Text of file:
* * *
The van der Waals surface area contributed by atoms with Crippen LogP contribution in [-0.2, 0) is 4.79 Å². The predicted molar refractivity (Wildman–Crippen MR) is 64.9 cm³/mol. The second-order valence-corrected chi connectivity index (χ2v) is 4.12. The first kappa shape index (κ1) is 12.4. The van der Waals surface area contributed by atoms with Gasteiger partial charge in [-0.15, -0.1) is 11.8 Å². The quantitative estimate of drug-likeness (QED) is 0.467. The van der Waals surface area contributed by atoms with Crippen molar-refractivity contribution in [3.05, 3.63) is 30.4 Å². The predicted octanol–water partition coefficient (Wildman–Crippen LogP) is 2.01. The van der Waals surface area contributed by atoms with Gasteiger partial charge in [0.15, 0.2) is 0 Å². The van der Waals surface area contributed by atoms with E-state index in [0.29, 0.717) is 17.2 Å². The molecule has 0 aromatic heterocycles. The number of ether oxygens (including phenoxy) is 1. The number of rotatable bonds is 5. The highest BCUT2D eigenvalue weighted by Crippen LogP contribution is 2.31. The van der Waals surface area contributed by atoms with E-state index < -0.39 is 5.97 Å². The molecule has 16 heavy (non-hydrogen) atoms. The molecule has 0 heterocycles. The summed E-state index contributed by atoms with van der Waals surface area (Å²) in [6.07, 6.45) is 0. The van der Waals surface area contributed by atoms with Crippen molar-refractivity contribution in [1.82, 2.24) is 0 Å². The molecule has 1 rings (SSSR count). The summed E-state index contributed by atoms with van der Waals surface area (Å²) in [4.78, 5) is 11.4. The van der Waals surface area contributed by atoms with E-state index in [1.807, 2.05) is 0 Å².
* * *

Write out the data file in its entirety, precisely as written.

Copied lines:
The van der Waals surface area contributed by atoms with Crippen LogP contribution in [-0.2, 0) is 4.79 Å². The predicted molar refractivity (Wildman–Crippen MR) is 64.9 cm³/mol. The second-order valence-corrected chi connectivity index (χ2v) is 4.12. The first kappa shape index (κ1) is 12.4. The van der Waals surface area contributed by atoms with Gasteiger partial charge in [-0.15, -0.1) is 11.8 Å². The quantitative estimate of drug-likeness (QED) is 0.467. The van der Waals surface area contributed by atoms with Crippen molar-refractivity contribution in [3.05, 3.63) is 30.4 Å². The predicted octanol–water partition coefficient (Wildman–Crippen LogP) is 2.01. The van der Waals surface area contributed by atoms with Gasteiger partial charge in [0.15, 0.2) is 0 Å². The van der Waals surface area contributed by atoms with E-state index in [0.29, 0.717) is 17.2 Å². The molecule has 0 aromatic heterocycles. The number of ether oxygens (including phenoxy) is 1. The number of rotatable bonds is 5. The highest BCUT2D eigenvalue weighted by Crippen LogP contribution is 2.31. The van der Waals surface area contributed by atoms with E-state index < -0.39 is 5.97 Å². The molecule has 16 heavy (non-hydrogen) atoms. The molecule has 0 heterocycles. The summed E-state index contributed by atoms with van der Waals surface area (Å²) in [6.07, 6.45) is 0. The van der Waals surface area contributed by atoms with Crippen molar-refractivity contribution in [1.82, 2.24) is 0 Å². The molecule has 1 rings (SSSR count). The summed E-state index contributed by atoms with van der Waals surface area (Å²) in [4.78, 5) is 11.4. The van der Waals surface area contributed by atoms with E-state index in [1.807, 2.05) is 0 Å².